When mail delivery was started in the late '40s, many streets required name changes to prevent conflict with Fort Worth street names. Sherwood Drive was renamed Hanson Drive, but the post office department left the "s" out and it became Hanon. The Old Hanson homestead is across the street from the fire department, A.M. Hanson was an officer in the volunteer fire department and was a relative of the Mirikes. Tulane was renamed Pemberton in honor of the Pembertons, who established the Silver Wheel Skating Rink and were related to the Mirikes. Another Mirike, Don Carlos (an older brother of Curby) has his street, Carlos, in the southern part of the addition. Mirike Drive is a north/south thoroughfare. Other name streets are Albert, Richard and Downe. Downe Drive was named for the Downe family that came to White Settlement in the 1890s.
Kender Lane was named for June Kinder, wife of Tommy Mirike. The Kinder name was also spelled wrong in the official post office name. This street was originally named Franklin Street for the second mayor of White Settlement, Clifford Franklin. Tinsley Lane was named for the Tinsley family. That family came to White Settlement prior to 1900. Another short street is named Max.
The McDonnell addition, built on most of the Liberator Village site west of Cherry Lane in the 1950s, also had many streets named for various individuals--Odie, Perry, Sandell (an old Village street name), Kimbrough, June, Ala, Wyatt Drive (also a Village street), Whitney, Mary K and Herbert. Tumbleweed and Chaparral streets were named for the weeds and birds present at the time they were developed. Gibbs was a village street name.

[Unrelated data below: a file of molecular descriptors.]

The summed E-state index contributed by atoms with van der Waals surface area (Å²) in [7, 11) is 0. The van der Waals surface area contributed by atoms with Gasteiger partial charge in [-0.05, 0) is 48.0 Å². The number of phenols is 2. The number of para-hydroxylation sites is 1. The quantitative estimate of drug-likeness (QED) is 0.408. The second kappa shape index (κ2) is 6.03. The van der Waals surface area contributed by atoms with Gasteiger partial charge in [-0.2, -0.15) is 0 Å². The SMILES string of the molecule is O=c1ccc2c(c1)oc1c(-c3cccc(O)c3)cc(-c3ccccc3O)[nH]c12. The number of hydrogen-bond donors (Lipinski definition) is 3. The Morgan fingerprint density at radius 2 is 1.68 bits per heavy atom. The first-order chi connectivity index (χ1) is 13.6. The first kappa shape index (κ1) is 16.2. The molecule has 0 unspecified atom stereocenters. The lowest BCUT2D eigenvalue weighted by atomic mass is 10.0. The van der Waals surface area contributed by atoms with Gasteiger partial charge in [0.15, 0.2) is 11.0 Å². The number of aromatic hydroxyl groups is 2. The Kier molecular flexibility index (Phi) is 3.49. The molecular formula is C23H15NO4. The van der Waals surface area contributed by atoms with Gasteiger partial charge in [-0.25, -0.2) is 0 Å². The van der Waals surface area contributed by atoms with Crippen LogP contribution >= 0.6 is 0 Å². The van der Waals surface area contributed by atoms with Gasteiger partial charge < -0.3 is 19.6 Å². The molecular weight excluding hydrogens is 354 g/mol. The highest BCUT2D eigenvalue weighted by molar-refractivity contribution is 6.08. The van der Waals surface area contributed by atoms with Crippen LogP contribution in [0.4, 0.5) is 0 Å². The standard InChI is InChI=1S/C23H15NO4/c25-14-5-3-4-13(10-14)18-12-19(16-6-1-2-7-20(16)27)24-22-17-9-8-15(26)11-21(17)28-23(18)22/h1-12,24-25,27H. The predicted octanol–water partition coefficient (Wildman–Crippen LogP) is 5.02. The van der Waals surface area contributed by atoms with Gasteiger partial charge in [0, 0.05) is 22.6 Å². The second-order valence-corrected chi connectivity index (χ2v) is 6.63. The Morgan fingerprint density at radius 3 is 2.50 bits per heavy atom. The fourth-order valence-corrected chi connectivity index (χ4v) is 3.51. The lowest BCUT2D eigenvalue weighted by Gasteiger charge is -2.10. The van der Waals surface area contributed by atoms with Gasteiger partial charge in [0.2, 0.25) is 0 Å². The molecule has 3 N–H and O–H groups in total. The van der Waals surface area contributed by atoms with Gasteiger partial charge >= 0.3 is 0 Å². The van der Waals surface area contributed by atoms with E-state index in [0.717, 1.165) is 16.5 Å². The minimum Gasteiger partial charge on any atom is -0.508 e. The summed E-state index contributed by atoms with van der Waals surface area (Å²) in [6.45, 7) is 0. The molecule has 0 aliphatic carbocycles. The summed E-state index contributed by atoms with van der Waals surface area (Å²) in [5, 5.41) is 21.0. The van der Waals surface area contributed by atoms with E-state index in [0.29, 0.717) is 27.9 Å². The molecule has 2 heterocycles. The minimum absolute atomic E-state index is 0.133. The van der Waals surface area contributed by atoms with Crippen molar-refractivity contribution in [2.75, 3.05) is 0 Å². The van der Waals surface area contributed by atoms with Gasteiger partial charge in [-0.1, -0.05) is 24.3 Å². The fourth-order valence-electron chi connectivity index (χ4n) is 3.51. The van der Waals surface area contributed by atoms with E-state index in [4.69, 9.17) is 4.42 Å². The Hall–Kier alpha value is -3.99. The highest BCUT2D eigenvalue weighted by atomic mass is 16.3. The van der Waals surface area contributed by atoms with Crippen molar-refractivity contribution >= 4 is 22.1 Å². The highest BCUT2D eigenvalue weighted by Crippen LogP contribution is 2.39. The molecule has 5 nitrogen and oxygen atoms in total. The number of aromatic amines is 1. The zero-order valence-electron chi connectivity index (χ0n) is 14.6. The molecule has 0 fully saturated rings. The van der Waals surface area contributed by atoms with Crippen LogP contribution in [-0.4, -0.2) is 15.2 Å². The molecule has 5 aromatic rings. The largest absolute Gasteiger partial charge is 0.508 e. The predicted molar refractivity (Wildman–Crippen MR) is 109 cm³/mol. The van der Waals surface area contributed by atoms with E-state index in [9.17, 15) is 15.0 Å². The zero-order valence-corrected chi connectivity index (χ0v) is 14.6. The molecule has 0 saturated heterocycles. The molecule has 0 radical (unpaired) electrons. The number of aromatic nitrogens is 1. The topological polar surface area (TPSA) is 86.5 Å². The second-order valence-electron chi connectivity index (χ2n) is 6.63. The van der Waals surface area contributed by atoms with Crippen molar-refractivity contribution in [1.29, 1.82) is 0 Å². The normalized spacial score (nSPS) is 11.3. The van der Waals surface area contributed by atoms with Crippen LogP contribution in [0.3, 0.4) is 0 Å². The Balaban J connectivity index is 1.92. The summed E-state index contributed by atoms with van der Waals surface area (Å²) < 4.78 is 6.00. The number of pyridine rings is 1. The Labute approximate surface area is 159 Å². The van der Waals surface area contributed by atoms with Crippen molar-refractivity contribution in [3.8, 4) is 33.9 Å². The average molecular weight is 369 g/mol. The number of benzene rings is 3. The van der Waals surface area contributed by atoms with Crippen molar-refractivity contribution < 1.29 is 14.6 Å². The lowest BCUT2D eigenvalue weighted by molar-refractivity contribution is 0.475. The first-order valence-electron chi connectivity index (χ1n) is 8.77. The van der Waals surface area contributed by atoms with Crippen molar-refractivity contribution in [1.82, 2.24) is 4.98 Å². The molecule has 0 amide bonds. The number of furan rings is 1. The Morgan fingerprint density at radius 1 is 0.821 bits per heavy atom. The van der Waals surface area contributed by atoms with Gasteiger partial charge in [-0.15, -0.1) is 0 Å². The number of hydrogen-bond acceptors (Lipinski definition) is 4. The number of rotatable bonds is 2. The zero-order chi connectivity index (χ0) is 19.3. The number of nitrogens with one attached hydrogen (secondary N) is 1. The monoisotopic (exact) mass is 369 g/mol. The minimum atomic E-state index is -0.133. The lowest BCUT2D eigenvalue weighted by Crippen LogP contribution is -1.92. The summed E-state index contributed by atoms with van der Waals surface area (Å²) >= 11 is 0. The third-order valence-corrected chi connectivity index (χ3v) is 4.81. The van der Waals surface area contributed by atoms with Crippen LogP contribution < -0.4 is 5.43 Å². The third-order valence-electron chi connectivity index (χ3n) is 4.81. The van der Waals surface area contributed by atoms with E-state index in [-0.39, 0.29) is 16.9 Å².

Normandale was named for the Norman family (C.K. Norman was a son-in-law of Jud Rowland). Jay and Ronnie Streets were named for grandsons and Judd Street was named for Jud Rowland. The name was entered as Judd by the post office. Myers Court and Lanham Street were part of this addition. North Redford, an extension of Redford Drive in Farmers Addition and named for the pioneer Redford family, was included.
Bolliger Boulevard was named for the developer and Martha Jean was named for his daughter and Wagnon for his son. Smith Street was evidently named for a relation or friend. Farmers Addition was developed in 1947 and included many family names of the Rowland and Farmer families and friends: Farmer Road, (Oels, Rowland, Judd, Moran, Redford, Joy, Dale Lane, Dodson, Sands Court, Hayes Court, McEntire Court and Grant's Circle. Between Pemberton and Las Vegas were George and Michael Streets. Mr. Woolsey, the developer, named Adell Street. Allencrest Drive was named for the pioneer Allen family. James Court, in that addition, was named for James K. Allen and his son, James K. Allen II. Walter Drive was named for Dr. Walter Allen, the son of James Allen Ill. He was the father of Frances and Sheila Allen, both of whom were active members of the White Settlement Historical Society. John Dearing, in developing his addition east of Cherry Lane came up with Tacoma, Corina, Colton and Terry.
Las Vegas Trail was formerly Keyridge Terrace, and the name was
when Las Vegas was extended from Fort Worth through White. Settlement.
On the north side, there are Bennett, Clyde, Renfro, Ronald, McCully,
Ingram, Wilbur, Kate and Crosby Streets.
Newer additions have continued with the naming tradition - Sunview
has Jill, Doreen, Judy, Marilyn, Jason, Nathan, Alyssa, Rhea, Lisa and
Marie . An apartment complex on Las Vegas has Sherry, Miller